McAuliffe was presiding over a trial this week in Concord, and so Scott represented the family. Scott and his sister are now in their 30s. The McAuliffes normally do not take part in these NASA memorials, so Scott’s presence is especially noteworthy.

Along with the other Challenger families, Rodgers established the Challenger Center for Space Science Education just three months after the shuttle disintegrated in the Florida sky. A leak in the right booster doomed the ship; unusually cold weather that morning left Challenger’s booster rockets with stiff O-ring seals.

Today, there are more than 40 Challenger Learning Centers focusing on science, technology, engineering and math, mostly in the U.S. More are being built.

“They’re not just a field trip for kids. They’re actually lessons learned,” said Rodgers, an educator who lives in Chattanooga, Tennessee. “That’s why they’ve lasted.”

Fittingly, the crowd Thursday included schoolchildren from local Apollo Elementary.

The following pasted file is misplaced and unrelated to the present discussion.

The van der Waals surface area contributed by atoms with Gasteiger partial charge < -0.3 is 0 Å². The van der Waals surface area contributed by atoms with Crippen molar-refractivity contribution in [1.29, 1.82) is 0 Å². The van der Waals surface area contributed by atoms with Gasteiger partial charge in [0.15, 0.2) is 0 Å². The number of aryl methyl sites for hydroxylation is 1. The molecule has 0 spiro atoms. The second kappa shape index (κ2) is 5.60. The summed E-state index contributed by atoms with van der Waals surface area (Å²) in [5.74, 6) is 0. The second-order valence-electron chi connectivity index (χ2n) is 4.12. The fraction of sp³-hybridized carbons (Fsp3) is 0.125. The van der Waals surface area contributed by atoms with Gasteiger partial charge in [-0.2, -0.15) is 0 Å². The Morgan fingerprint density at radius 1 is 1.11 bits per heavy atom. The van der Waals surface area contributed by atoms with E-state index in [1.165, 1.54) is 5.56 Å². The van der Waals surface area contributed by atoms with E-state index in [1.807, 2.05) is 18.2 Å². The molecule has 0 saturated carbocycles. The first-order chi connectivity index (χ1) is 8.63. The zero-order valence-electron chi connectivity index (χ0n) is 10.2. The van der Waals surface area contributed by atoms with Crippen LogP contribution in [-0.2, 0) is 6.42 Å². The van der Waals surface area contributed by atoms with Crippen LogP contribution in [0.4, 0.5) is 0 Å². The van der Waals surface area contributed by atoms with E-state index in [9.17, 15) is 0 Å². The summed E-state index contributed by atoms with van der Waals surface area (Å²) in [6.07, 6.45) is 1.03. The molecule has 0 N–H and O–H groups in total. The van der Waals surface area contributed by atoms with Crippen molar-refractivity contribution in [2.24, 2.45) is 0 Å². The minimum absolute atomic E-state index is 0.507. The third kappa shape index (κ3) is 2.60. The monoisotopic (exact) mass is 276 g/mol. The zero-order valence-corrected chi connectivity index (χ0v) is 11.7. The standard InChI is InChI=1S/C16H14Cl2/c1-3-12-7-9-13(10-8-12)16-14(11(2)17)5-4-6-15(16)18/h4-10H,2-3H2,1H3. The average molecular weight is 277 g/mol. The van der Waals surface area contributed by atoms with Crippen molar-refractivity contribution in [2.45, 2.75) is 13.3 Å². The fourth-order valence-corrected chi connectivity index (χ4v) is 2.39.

McAuliffe’s backup, Barbara Morgan, a schoolteacher from Idaho who finally made it to orbit in 2007, poignantly shared memories of each member of the Challenger crew.

Besides Dick Scobee and Christa McAuliffe, the Challenger dead include pilot Michael Smith, Judith Resnik, Ronald McNair, Ellison Onizuka and Gregory Jarvis.

At Kennedy, the Scobee contingent numbered 12, including June’s son Richard, a major general in the Air Force, and a 16-year-old granddaughter.

Dick Scobee was 46 years old when he died aboard Challenger barely a minute into the flight. Both his children are now in their 50s.

“For so many people, 30 years, it’s definitely history. It’s in the history books,” Rodgers said. For the family, “it’s like it’s just happened, which in a way keeps Dick Scobee young in our hearts, and the joy and excitement he had for flying.”